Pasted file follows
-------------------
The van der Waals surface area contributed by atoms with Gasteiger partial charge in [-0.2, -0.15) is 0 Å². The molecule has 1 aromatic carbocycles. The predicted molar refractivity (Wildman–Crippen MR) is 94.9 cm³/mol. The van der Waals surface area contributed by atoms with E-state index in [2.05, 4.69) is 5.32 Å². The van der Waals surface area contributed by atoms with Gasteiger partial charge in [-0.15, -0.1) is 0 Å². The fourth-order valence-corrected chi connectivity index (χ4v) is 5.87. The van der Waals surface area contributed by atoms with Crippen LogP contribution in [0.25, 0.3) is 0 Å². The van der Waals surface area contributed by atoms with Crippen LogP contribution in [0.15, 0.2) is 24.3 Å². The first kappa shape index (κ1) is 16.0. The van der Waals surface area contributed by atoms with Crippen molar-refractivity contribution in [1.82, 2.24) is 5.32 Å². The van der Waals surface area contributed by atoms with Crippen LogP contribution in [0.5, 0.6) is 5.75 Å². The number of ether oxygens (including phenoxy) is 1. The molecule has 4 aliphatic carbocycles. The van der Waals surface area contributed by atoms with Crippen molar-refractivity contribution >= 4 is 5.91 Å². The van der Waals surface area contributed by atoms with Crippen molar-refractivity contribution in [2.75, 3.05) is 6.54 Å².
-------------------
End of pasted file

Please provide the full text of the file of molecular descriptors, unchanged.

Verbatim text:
The van der Waals surface area contributed by atoms with Gasteiger partial charge in [-0.2, -0.15) is 0 Å². The molecule has 1 aromatic carbocycles. The predicted molar refractivity (Wildman–Crippen MR) is 94.9 cm³/mol. The van der Waals surface area contributed by atoms with E-state index in [2.05, 4.69) is 5.32 Å². The van der Waals surface area contributed by atoms with Gasteiger partial charge in [-0.15, -0.1) is 0 Å². The fourth-order valence-corrected chi connectivity index (χ4v) is 5.87. The van der Waals surface area contributed by atoms with Crippen LogP contribution in [0.25, 0.3) is 0 Å². The van der Waals surface area contributed by atoms with Crippen LogP contribution in [0.15, 0.2) is 24.3 Å². The first kappa shape index (κ1) is 16.0. The van der Waals surface area contributed by atoms with Crippen molar-refractivity contribution in [1.82, 2.24) is 5.32 Å². The van der Waals surface area contributed by atoms with Crippen LogP contribution in [0.5, 0.6) is 5.75 Å². The number of ether oxygens (including phenoxy) is 1. The molecule has 4 aliphatic carbocycles. The van der Waals surface area contributed by atoms with Crippen molar-refractivity contribution >= 4 is 5.91 Å². The van der Waals surface area contributed by atoms with Crippen molar-refractivity contribution in [2.75, 3.05) is 6.54 Å².